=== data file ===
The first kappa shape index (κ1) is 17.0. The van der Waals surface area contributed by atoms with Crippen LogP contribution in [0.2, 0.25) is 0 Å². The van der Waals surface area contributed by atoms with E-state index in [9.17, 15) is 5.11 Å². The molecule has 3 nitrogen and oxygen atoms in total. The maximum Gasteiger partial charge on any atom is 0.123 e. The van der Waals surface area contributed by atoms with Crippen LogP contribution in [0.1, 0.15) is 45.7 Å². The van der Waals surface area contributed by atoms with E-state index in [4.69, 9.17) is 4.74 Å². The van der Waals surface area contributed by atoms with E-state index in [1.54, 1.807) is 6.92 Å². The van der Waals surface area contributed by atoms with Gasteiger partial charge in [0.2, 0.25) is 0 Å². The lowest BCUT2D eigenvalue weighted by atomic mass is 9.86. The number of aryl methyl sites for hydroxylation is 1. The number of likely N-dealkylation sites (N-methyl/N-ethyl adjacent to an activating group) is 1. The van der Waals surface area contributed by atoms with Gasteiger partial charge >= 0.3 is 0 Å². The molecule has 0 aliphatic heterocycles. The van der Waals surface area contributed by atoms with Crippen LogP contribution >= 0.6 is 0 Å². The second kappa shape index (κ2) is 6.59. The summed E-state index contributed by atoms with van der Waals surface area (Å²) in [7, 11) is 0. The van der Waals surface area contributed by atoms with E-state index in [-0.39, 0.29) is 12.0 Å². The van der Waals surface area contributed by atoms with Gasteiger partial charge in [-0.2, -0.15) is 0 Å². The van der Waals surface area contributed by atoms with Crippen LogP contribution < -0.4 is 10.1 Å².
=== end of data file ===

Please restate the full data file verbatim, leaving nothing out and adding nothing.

The first kappa shape index (κ1) is 17.0. The van der Waals surface area contributed by atoms with Crippen LogP contribution in [0.2, 0.25) is 0 Å². The van der Waals surface area contributed by atoms with E-state index in [9.17, 15) is 5.11 Å². The molecule has 3 nitrogen and oxygen atoms in total. The maximum Gasteiger partial charge on any atom is 0.123 e. The van der Waals surface area contributed by atoms with Crippen LogP contribution in [0.1, 0.15) is 45.7 Å². The van der Waals surface area contributed by atoms with E-state index in [4.69, 9.17) is 4.74 Å². The van der Waals surface area contributed by atoms with E-state index in [1.54, 1.807) is 6.92 Å². The van der Waals surface area contributed by atoms with Gasteiger partial charge in [0.2, 0.25) is 0 Å². The lowest BCUT2D eigenvalue weighted by atomic mass is 9.86. The number of aryl methyl sites for hydroxylation is 1. The number of likely N-dealkylation sites (N-methyl/N-ethyl adjacent to an activating group) is 1. The van der Waals surface area contributed by atoms with Gasteiger partial charge >= 0.3 is 0 Å². The molecule has 0 aliphatic heterocycles. The van der Waals surface area contributed by atoms with Crippen LogP contribution >= 0.6 is 0 Å². The second kappa shape index (κ2) is 6.59. The summed E-state index contributed by atoms with van der Waals surface area (Å²) in [7, 11) is 0. The van der Waals surface area contributed by atoms with E-state index in [-0.39, 0.29) is 12.0 Å². The van der Waals surface area contributed by atoms with Gasteiger partial charge in [-0.2, -0.15) is 0 Å². The van der Waals surface area contributed by atoms with Crippen LogP contribution < -0.4 is 10.1 Å².